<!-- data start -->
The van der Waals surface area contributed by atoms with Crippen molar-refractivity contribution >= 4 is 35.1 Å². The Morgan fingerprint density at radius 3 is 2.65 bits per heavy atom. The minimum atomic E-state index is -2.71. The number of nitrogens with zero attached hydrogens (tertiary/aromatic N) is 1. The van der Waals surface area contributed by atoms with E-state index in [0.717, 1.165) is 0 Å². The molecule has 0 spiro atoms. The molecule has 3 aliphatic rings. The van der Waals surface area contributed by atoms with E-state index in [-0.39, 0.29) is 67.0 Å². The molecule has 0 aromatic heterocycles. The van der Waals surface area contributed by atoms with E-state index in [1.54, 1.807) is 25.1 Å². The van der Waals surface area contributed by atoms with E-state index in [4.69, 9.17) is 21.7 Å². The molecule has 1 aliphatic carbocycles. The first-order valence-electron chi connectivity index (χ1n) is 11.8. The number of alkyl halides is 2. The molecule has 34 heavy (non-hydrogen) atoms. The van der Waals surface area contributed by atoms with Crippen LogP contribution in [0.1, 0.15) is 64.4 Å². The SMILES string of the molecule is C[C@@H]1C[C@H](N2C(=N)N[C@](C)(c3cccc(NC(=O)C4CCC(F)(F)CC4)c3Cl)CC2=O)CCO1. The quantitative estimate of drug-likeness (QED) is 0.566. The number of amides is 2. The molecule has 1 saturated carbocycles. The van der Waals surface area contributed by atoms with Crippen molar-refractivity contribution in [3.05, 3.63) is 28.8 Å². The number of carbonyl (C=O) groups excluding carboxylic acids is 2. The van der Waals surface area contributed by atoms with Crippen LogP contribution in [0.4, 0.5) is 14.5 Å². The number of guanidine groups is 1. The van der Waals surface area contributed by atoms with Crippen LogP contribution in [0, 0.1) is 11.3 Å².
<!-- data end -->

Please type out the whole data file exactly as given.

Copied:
The van der Waals surface area contributed by atoms with Crippen molar-refractivity contribution >= 4 is 35.1 Å². The Morgan fingerprint density at radius 3 is 2.65 bits per heavy atom. The minimum atomic E-state index is -2.71. The number of nitrogens with zero attached hydrogens (tertiary/aromatic N) is 1. The van der Waals surface area contributed by atoms with E-state index in [0.717, 1.165) is 0 Å². The molecule has 0 spiro atoms. The molecule has 3 aliphatic rings. The van der Waals surface area contributed by atoms with E-state index in [-0.39, 0.29) is 67.0 Å². The molecule has 0 aromatic heterocycles. The van der Waals surface area contributed by atoms with E-state index in [1.54, 1.807) is 25.1 Å². The van der Waals surface area contributed by atoms with E-state index in [4.69, 9.17) is 21.7 Å². The molecule has 1 aliphatic carbocycles. The first-order valence-electron chi connectivity index (χ1n) is 11.8. The number of alkyl halides is 2. The molecule has 34 heavy (non-hydrogen) atoms. The van der Waals surface area contributed by atoms with Crippen LogP contribution in [0.1, 0.15) is 64.4 Å². The SMILES string of the molecule is C[C@@H]1C[C@H](N2C(=N)N[C@](C)(c3cccc(NC(=O)C4CCC(F)(F)CC4)c3Cl)CC2=O)CCO1. The quantitative estimate of drug-likeness (QED) is 0.566. The number of amides is 2. The molecule has 1 saturated carbocycles. The van der Waals surface area contributed by atoms with Crippen molar-refractivity contribution in [3.05, 3.63) is 28.8 Å². The number of carbonyl (C=O) groups excluding carboxylic acids is 2. The van der Waals surface area contributed by atoms with Crippen LogP contribution in [0.4, 0.5) is 14.5 Å². The number of guanidine groups is 1. The van der Waals surface area contributed by atoms with Crippen LogP contribution in [0, 0.1) is 11.3 Å².